Myanmar’s Transport Sector Close to Collapse as Prices Rise
By The Irrawaddy 7 June 2022
Myanmar’s transport industry is being crippled by the fuel crisis, according to service providers.
Fuel has been in short supply due to regime restrictions and prices have soared with a liter of petrol hitting 3,000 kyats.
A freight service provider said: “Freight is scarce these days and business is slow. Fuel prices have increased, which will affect consumers. We can’t rapidly increase our charges immediately but they will rise slowly and surely. Business has been slow since the coup and we can’t wait any longer. The business will halt very soon as fuel prices have soared.”
The industry has been plagued by post-coup turmoil as clashes occur across the country and the regime blocks supply routes.
Increased fuel prices and limited availability, including in Yangon and Mandalay, are other blows to the industry, he said.
“While we’re having various difficulties, the situation has worsened. This will affect consumers. We will stop operations if the business is no longer profitable,” he said.
In March some service providers in Sagaing and Magwe regions halted operations due to rising fuel prices and daily clashes.
Myanmar Trade Center Co, which runs coaches between Yangon and Bago with Daewoo intercity buses, announced last week that it has been operating at a loss and will suspend operations on Friday.
A taxi driver in Yangon said: “As the cost of living has increased, some who took taxis regularly have switched to buses. Fuel prices have increased and we can’t fill as much as we want. We have to drive to several filling stations to fill our tanks.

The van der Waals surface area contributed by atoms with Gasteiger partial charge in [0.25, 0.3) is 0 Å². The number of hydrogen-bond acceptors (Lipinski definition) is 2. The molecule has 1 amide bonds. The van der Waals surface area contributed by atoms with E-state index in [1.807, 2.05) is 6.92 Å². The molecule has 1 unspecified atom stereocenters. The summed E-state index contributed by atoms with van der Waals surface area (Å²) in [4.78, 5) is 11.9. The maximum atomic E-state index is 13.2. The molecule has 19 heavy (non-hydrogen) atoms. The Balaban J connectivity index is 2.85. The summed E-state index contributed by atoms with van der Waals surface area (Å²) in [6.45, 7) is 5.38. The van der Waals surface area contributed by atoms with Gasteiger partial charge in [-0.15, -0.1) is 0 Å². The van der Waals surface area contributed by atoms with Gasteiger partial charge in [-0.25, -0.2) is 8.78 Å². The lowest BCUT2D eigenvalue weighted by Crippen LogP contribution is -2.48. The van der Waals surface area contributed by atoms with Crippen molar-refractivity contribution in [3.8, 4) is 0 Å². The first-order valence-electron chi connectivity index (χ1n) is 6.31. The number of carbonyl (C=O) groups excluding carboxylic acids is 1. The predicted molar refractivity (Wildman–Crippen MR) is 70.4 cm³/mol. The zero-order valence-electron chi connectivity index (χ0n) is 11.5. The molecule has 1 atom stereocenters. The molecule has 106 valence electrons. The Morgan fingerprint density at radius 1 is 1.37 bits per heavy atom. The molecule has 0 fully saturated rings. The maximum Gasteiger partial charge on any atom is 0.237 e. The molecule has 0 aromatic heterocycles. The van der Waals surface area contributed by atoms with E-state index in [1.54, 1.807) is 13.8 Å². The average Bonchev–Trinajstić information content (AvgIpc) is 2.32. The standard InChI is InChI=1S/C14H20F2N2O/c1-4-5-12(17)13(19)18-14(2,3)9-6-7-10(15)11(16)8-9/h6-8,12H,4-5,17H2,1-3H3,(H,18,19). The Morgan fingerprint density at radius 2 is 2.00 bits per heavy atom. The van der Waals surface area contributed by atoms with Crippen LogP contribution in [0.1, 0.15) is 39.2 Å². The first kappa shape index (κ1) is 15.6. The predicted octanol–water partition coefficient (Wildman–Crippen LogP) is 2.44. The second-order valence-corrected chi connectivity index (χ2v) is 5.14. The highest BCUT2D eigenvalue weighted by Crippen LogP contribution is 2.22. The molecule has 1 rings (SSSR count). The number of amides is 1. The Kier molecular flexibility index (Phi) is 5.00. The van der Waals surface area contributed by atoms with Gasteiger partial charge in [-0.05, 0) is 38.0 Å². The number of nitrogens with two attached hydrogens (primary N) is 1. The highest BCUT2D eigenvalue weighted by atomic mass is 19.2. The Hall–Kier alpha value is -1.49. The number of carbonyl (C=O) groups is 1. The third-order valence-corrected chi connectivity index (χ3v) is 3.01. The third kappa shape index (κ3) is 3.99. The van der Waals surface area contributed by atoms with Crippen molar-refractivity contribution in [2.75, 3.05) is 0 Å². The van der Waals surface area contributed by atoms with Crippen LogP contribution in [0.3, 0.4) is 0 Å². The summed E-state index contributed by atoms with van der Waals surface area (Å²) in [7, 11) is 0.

“Sometimes I can’t pay the rent to the car’s owner. My income has declined by more than 50 percent and I am struggling to support my family.”
He said he recently returned the car to its owner and is looking for another job, which is difficult.
Charities are also struggling.
A charity manager in Muse on the Chinese border in Shan State said: “We are considering whether to suspend operations. People will suffer if we do. The cost of transporting a patient from Muse to Mandalay, including fuel and meals for the ambulance driver and assistants, has almost doubled to 350,000 kyats. And patients can’t afford to make donations as they did in the past to cover fuel costs. We also can’t buy fuel easily.”
Petrol costs over 2,600 kyats per liter in Muse and stocks are low, he said.
Prices of food and other commodities are also increasing. Myanmar’s leading bottled water producer Alpine, which relies heavily on generators due to power outages, said it will increase the price of its 20-liter bottles by 50 kyats on Friday. The supplier increased the price by 100 kyats in March.
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